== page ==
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Toronto And The Cultural Boycott Of South Africa

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by Norman (Otis) Richmond aka Jalali

Once upon a time, Africans from across the Diaspora and their allies united in a movement to abolish apartheid in South Africa. Toronto was a focal point of this movement.

 

Toronto And The Cultural Boycott Of South Africa

by Norman (Otis) Richmond aka Jalali

This article previously appeared in Pride News, of Toronto, Canada.

 

The city’s African community immediately came out and supported the South African liberation movement.”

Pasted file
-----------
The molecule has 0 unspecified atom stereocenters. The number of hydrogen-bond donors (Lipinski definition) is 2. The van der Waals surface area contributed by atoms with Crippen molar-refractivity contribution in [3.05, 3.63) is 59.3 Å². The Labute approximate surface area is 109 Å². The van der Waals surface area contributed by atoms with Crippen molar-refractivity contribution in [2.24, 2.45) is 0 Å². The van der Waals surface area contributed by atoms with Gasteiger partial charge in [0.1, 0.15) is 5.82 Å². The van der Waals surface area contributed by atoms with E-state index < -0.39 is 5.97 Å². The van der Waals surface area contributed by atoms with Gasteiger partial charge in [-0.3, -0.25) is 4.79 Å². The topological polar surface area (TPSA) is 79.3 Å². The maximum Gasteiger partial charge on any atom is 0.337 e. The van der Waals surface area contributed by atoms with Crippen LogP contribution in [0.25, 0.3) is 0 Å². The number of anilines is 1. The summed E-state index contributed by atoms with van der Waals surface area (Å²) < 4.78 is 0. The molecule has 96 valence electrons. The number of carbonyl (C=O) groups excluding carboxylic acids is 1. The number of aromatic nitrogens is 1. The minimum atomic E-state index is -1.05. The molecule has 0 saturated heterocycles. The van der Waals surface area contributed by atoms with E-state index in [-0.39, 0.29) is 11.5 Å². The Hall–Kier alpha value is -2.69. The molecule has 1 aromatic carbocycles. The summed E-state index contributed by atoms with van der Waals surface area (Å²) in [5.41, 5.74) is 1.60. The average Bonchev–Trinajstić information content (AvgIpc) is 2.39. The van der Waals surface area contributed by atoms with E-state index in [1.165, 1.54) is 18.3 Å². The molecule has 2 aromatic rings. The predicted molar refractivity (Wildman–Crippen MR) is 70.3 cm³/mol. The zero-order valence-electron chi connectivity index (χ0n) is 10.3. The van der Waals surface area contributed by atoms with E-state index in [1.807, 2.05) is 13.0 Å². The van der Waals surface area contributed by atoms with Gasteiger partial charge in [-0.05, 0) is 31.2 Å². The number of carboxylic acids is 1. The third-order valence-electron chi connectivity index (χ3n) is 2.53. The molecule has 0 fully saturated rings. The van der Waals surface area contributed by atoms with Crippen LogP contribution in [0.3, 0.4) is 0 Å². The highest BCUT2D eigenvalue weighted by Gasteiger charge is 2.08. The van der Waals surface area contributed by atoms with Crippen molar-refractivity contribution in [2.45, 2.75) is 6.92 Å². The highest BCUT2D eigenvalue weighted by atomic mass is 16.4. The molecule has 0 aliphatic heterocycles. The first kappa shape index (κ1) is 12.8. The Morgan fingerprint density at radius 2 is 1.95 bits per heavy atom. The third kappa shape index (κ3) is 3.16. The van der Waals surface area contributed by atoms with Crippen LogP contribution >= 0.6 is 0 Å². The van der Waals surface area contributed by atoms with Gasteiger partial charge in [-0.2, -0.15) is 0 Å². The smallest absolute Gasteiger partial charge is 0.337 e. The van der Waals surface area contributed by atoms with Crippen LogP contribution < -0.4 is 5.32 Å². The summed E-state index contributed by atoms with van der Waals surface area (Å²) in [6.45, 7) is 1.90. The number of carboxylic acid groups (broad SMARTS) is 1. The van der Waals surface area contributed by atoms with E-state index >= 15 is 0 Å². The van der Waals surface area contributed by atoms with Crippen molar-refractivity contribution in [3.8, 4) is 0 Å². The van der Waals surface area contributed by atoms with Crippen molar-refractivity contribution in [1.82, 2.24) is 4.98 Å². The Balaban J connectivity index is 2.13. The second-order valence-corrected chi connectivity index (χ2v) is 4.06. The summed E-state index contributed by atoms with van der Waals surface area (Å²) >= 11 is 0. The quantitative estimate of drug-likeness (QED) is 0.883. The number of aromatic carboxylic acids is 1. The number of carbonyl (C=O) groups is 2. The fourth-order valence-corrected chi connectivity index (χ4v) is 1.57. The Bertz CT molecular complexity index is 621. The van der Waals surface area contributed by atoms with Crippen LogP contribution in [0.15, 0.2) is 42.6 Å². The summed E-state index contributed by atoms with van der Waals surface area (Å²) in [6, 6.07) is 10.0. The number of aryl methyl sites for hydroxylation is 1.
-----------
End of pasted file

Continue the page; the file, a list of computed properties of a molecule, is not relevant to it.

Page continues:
The elimination of apartheid was on the agenda of the United Nations from its inception. On June 22, 1946, the Indian government requested that the discriminatory treatment of Indians in the Union of South Africa be included on the agenda of the very first session of the General Assembly.

On March 21, 1960, 69 unarmed protesters were shot dead by the South African police in Sharpeville. This event was called the Sharpeville massacre. Africa, Africans and oppressed people worldwide condemned the South African government. The June 16, 1976 Soweto uprising was the straw that broke the camel’s back. A series of protests led by high school students in South Africa was the spark of this historic event. Students from numerous Sowetan schools began to protest in the streets of Soweto in response to the introduction of Afrikaans as the medium of instruction in local schools. No one knows the number of protesters that died that day.